Oboes – Introduction


Introduction – The prima dona of the woodwinds, the Oboe is the most glamorous soloist in the band.  No other soprano instrument can project the range of emotions that the Oboe can.  Sadly, the Oboe, and all double reeds in general, are criminally overlooked by most bandestrators.  They have been thought of as mere color instruments for far too long.  This is in sad deference to the noble origins of wind bands where the double reeds were the bulk of the ensemble.

The Oboe is the true leader and soprano voice of the woodwind family.  Treat it as such.

Oboe Family

The oboe family is far smaller than most of the other woodwinds.  Traditionally, only four members have been used, with the higher Piccolo Oboe doomed to textbook obscurity.  I would attempt to reclassify the oboe family along the lines of the flute family, but the names of the oboes are so ingrained in their usage, and oboe players so stagnant in their views, that I’m afraid my endeavor would be useless.  That said, there is a sample of what the true names of these instruments should be.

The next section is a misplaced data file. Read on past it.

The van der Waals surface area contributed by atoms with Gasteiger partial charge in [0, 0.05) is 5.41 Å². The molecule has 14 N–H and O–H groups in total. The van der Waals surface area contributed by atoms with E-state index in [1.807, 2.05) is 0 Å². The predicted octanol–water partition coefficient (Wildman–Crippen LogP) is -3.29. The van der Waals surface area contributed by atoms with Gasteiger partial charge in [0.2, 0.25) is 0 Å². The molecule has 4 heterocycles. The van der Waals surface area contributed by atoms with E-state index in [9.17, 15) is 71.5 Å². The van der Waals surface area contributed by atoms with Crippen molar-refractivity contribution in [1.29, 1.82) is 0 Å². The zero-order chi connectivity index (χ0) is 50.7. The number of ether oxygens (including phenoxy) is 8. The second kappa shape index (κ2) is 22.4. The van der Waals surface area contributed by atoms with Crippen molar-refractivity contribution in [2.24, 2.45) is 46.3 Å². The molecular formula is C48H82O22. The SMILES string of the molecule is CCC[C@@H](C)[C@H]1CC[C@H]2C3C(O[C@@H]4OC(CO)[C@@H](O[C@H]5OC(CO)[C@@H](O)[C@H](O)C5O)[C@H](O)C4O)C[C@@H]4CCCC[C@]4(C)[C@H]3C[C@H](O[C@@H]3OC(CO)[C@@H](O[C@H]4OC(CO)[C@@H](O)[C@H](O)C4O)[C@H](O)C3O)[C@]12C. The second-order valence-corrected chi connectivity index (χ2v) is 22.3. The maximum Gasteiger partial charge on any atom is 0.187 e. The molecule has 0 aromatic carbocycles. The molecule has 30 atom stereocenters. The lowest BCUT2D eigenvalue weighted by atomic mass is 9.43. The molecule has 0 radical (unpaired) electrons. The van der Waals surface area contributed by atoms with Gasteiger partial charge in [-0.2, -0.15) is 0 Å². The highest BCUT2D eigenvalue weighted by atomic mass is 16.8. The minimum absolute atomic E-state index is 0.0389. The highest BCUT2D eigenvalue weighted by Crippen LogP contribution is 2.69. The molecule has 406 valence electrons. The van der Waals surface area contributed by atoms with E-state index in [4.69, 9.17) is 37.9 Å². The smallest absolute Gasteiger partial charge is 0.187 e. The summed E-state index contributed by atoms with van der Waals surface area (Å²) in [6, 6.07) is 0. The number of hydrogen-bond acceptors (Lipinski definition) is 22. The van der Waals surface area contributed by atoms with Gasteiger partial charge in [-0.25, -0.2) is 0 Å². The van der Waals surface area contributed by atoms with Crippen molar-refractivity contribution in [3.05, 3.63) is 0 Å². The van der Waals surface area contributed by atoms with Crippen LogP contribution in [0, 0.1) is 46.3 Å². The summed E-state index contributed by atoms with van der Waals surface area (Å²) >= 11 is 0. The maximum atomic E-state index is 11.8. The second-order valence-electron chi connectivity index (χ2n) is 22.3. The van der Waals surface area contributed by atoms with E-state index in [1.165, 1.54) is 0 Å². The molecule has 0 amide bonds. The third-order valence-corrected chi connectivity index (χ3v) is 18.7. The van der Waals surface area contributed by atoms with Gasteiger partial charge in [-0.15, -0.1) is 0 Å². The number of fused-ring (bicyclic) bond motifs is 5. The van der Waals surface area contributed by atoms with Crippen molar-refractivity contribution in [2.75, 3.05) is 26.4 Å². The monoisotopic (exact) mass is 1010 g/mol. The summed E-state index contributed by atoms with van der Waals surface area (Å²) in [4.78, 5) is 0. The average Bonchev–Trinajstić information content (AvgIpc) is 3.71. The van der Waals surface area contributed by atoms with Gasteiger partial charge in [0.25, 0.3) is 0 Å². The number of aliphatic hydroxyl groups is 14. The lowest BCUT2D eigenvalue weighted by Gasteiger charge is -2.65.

Traditional Name

Practical Name

Piccolo Oboe or Oboe Musette Sopranino Oboe
Oboe Soprano Oboe
Oboe d’Amore Mezzo-Soprano Oboe
English Horn Alto Oboe
Bass Oboe Tenor Oboe

As you can see, the traditional nomenclature follows no rhyme or reason.  It exists as it is.  For the foreseeable future no further members of the oboe family are likely to appear.  As a composer, I would love to have available instruments an octave below the English Horn and the Bass Oboe (Baritone and Bass Oboes according to the chart of “practical” names), but I don’t think I will ever get my wish.


Piccolo Oboe


Oboe d’Amore

English Horn

Bass Oboe

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